26 Apr Risk and a pre-retiree’s portfolio
Q. I’m 50 and I save the max to my 401(k). It’s in a 75 percent stock/25 percent bond split. When is the right time to start getting less aggressive? I don’t think I will retire before age 65.
A. We’re glad to see you’re actively planning your retirement.
For most, there has been a belief that as we near retirement, we should reduce our exposure to stocks and increase bonds, said Betty Thomas, a financial planner with Lassus Wherley in New Providence.
Thomas said there are several reasons for the widespread belief: because investors figure if they’re retiring and won’t be able to contribute to retirement plans anymore; if the market has significant losses our portfolios may not have time to recover if invested in stocks; we want the income generated from bonds to supplement income while in retirement; and we want safety.
They’re all valid reasons.
Thomas said although you have a significant portion of your account allocated to stocks, there are a few things to consider before moving to a less aggressive portfolio.
First, she said, think about what your needs will be during retirement. How will your life differ once you are no longer working? How will your expenses change? Will you do more or less? What other assets have you set aside in addition to the 401(k) plan to supplement income? If you retired tomorrow, how long would your assets last?
“Once retired and enjoying the golden years, most retirees didn’t plan on going back to work as a part of the `golden years’ plan,” Thomas said. “But it happens quite frequently.”
Thomas said changing the portfolio to become less aggressive should depend on what your future needs might be and how you are preparing for retirement.
For example, she said, if you have not saved enough for retirement, you may need to invest — maintaining a more aggressive allocation — to target a higher rate of return. That will entail more risk because the income may be needed.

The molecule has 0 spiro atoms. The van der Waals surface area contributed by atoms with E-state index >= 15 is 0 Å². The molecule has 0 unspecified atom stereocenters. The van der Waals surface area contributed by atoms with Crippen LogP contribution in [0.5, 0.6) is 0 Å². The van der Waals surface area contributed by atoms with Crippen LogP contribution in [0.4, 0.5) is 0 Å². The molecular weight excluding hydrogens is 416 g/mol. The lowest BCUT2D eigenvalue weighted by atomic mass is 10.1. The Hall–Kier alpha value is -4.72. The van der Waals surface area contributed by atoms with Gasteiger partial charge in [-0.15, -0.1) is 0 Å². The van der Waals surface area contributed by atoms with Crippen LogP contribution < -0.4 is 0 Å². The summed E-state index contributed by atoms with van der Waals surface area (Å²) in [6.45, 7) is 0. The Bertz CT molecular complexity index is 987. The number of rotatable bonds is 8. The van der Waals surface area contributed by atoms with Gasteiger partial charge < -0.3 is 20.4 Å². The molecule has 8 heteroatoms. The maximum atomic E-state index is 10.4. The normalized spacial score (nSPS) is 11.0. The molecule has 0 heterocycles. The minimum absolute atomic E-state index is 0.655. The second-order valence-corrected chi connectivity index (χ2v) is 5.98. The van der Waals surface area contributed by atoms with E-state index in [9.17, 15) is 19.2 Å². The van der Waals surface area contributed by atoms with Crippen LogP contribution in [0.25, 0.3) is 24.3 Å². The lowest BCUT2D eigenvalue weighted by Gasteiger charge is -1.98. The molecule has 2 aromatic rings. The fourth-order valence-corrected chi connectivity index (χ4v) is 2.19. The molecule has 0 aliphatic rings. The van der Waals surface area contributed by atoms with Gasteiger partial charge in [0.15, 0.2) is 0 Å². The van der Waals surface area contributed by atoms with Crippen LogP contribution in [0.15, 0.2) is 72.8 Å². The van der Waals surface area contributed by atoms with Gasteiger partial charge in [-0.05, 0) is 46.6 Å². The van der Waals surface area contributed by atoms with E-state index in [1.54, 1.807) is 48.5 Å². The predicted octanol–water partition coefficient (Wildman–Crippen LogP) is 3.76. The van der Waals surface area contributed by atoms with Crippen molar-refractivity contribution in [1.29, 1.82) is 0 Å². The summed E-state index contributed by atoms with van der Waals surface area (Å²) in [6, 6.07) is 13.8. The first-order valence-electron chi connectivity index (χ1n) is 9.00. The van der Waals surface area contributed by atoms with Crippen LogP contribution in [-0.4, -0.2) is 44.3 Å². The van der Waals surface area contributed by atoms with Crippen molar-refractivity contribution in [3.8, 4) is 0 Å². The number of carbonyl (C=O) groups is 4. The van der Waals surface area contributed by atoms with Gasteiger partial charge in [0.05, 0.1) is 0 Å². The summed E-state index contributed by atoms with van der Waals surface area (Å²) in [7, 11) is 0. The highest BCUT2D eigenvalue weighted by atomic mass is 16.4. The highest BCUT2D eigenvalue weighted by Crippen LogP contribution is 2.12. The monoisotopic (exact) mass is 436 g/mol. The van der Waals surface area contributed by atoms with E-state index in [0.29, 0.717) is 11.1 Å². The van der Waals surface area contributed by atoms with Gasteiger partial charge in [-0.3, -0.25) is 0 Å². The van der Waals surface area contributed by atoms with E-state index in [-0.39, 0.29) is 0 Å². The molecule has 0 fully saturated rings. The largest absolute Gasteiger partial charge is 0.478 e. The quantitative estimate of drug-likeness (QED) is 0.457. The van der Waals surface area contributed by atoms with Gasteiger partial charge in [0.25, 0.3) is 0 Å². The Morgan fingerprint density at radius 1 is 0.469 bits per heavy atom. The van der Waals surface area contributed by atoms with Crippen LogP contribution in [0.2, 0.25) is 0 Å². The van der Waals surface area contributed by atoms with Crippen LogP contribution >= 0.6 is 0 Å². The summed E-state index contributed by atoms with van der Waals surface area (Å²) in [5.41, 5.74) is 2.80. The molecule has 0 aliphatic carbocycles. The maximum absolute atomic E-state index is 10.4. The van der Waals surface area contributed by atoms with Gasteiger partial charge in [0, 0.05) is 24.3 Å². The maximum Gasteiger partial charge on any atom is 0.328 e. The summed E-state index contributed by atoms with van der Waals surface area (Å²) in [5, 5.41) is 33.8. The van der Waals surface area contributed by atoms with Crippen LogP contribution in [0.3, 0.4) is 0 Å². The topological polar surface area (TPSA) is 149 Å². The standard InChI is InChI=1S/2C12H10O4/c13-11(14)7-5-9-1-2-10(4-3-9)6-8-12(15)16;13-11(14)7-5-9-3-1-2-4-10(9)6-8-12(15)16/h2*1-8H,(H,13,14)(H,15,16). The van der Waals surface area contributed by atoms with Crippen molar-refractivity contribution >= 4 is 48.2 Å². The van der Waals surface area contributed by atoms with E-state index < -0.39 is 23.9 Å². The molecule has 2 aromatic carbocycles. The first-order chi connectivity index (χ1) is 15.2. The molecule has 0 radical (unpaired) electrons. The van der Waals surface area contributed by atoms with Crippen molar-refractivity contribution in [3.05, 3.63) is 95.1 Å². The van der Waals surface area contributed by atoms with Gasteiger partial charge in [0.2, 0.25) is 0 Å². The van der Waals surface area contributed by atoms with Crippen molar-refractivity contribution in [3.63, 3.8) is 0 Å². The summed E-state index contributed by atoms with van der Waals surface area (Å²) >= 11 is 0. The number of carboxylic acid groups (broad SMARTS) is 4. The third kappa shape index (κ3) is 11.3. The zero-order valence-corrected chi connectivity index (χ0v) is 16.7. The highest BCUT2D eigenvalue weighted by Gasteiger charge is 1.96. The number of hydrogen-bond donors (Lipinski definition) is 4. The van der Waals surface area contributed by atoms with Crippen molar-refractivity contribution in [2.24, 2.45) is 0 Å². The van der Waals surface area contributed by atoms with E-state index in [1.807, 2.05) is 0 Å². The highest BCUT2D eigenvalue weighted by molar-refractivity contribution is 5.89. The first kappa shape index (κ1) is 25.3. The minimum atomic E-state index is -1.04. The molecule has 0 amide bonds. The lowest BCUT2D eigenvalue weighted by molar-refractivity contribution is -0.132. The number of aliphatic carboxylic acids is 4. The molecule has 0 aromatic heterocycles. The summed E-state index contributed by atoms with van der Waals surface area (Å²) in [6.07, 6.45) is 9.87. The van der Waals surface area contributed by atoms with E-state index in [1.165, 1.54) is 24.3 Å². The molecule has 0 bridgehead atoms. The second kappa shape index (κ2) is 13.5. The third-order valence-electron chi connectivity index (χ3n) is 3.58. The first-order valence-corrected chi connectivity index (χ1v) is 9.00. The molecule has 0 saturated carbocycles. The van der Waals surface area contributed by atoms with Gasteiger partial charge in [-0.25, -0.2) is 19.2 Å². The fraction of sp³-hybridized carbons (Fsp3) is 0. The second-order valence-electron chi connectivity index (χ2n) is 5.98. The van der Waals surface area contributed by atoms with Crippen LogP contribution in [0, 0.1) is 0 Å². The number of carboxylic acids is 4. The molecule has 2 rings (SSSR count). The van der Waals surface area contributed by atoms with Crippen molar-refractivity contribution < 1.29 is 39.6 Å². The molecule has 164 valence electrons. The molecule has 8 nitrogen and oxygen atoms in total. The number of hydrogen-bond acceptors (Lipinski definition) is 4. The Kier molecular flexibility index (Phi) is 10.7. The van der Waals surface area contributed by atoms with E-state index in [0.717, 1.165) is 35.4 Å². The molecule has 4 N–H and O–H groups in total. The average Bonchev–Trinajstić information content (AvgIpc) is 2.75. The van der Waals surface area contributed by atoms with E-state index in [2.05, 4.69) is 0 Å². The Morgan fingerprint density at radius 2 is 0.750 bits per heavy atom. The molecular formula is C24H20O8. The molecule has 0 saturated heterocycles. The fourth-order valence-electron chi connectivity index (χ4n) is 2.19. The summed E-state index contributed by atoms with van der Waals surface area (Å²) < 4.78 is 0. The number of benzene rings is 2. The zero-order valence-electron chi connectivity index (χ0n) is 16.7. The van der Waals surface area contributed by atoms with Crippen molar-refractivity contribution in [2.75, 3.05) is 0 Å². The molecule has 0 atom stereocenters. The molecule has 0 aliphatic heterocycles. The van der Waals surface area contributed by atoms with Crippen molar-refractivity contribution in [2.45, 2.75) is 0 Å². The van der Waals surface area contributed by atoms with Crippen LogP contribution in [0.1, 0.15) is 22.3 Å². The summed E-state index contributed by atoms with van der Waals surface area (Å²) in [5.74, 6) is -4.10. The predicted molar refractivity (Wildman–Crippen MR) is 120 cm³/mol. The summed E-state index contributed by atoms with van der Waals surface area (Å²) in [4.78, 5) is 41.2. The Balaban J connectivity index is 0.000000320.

At the other end, she said, if there will be access to funds to supplement retirement needs, then the allocation could be changed to lower risk.
To answer your question of when the right time is to get less aggressive, it depends.
“Consider your risk tolerance. If you find that your current allocation makes you uneasy, consider making changes to reduce the risk,” Thomas said. “Small changes, such as to an asset class can lower risk in a portfolio, while still providing decent returns over time.”
She said a well-diversified portfolio has historically provided very respectable returns with much lower risk. Once you have a well-diversified portfolio, review and rebalance at least monthly.
Email your questions to moc.p1586184274leHye1586184274noMJN1586184274@ksA1586184274.
This post was initially published in April 2017.NJMoneyHelp.com presents certain general financial planning principles and advice, but should never be viewed as a substitute for obtaining advice from a personal professional advisor who understands your unique individual circumstances.